03:49 And it trips over there three months each one time. It took the Winter quarter off and went over there. And so that I really feel like I had a fantastic upbringing very little Urban International like pichai through Europe by did traveled in Italy with my parents. And so I feel I'm a very lucky person in a lot of respects. What did you study at at University of Chicago? My major was political science, which I kind of picked at the last minute. I had a different major in 30 year and I didn't like it and I went to my advisor and said what can I switch to that? I have enough credits to graduate in and she said we have a lot of courses that are cross listed in political science degree in political science with basically. I got a quote on quote a liberal education.

04:49 You did go on to graduate school and you studied what I went to law school at Chicago and this built on something. That was I was really interesting film. I was part of a film group there and I made a film wasn't very it was very very naive about it. Not at all professional about it was kind of a mess, but I really love film so I came out to LA for a year. That's a turned out. I know exactly what I want to do is think about law school and in fact a friend of mine who graduated few years before made already finished law school. He said well the way to become a movie producer is to go to law school. And so I thought I'd okay. So I did a year ago. I worked at a theater group and in here in Los Angeles, is it still around the Odyssey theater? I work there as they started to attack. They got a little Grant they hired me on a part-time salary, but I work full-time to be the administrative director and then I went off to law school back east and then I came back after 3 years.

05:49 Thank God ultimately got a job at a firm has an entertainment lawyer and then went out on my own in 1983 and I've been practising as it it'll buy might. Well, I had a brief I had a partnership with a cup of Partners and that ended so I mostly been a sole practitioner entertainment lawyer since 1983. Where did you meet your wife Janet along the way and where'd you guys have Henry your son and I met out here at the wedding part and not the wedding cuz I got married back East but a wedding party here for somebody we both knew from Chicago is his funny story because neither one of his like this guy that much but it but he invited us both to his wedding party out here in Topanga Canyon and luckily I went because I almost didn't go because my new firm at that time, which was my first entertainment for him was having its annual firm picnic that day fortunately also in Topanga, so I went to The Firm picnic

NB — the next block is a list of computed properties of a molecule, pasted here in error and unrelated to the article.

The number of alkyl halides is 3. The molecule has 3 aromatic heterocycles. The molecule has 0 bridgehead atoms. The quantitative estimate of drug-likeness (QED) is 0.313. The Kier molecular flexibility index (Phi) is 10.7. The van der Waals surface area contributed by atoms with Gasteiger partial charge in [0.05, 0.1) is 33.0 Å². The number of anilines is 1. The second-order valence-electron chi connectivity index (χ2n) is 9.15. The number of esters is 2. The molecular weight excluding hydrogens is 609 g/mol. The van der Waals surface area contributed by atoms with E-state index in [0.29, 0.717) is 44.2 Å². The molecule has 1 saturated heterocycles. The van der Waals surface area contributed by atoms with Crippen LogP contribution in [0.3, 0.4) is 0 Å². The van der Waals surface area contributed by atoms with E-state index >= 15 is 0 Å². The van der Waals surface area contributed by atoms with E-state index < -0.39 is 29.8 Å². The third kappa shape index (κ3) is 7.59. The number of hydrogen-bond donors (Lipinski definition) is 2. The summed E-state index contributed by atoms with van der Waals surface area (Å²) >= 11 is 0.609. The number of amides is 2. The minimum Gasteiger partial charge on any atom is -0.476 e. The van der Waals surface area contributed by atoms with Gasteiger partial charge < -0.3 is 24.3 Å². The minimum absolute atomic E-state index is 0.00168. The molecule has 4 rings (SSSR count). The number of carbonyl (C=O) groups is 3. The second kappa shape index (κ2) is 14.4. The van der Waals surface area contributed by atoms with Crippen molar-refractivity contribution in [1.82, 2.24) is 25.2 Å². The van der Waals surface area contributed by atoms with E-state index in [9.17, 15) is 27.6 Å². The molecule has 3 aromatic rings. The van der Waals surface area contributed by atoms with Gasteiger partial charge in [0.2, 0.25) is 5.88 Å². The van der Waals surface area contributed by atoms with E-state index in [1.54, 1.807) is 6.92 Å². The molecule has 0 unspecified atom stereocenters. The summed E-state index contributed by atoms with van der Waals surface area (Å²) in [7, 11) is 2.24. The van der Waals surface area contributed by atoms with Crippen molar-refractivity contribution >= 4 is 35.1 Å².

06:49 Then I went over to this wedding party and there I think she was talking to some mutual friends and I went up and you know, we've been together ever since Henry, you know, we got married and had a kid that for you. Goodnight in 1989, which actually is relevant to things later on. Maybe I kind of stay here in in Southern California. So how did you guys wind up married and living in Santa Monica and we were both living in Venice. We both had little apartments in Venice. Janet had just come out I came out here in 68. Sorry 78 after law school. Janet came out in 1979 to USC where she's at teaches philosophy and so it'll be better at 81. So she even offered to here for 2 years. I did not here for three years. We were both living not that far apart from each other and Vanna's and then a couple years.

07:49 We will when we decided to move in together. We just found a little house to rent across the border in the Ocean Park area of Santa Monica. I don't even know if we were we are the we are moving to Santa Monica. It was just you know, what the borders so I marked with a thing and so we rented this place and I was in 83 and then we bought a house to we got married in 86. We bought a house in 87 in the same neighborhood and then we've lived there ever since and that then then went by the time our son was born in 89 and then when I started getting involved in local politics well local politics with Santa Monica Baltic Sea, which was great because you can really have an impact for think you could have you could be have the perception that you're having any pain.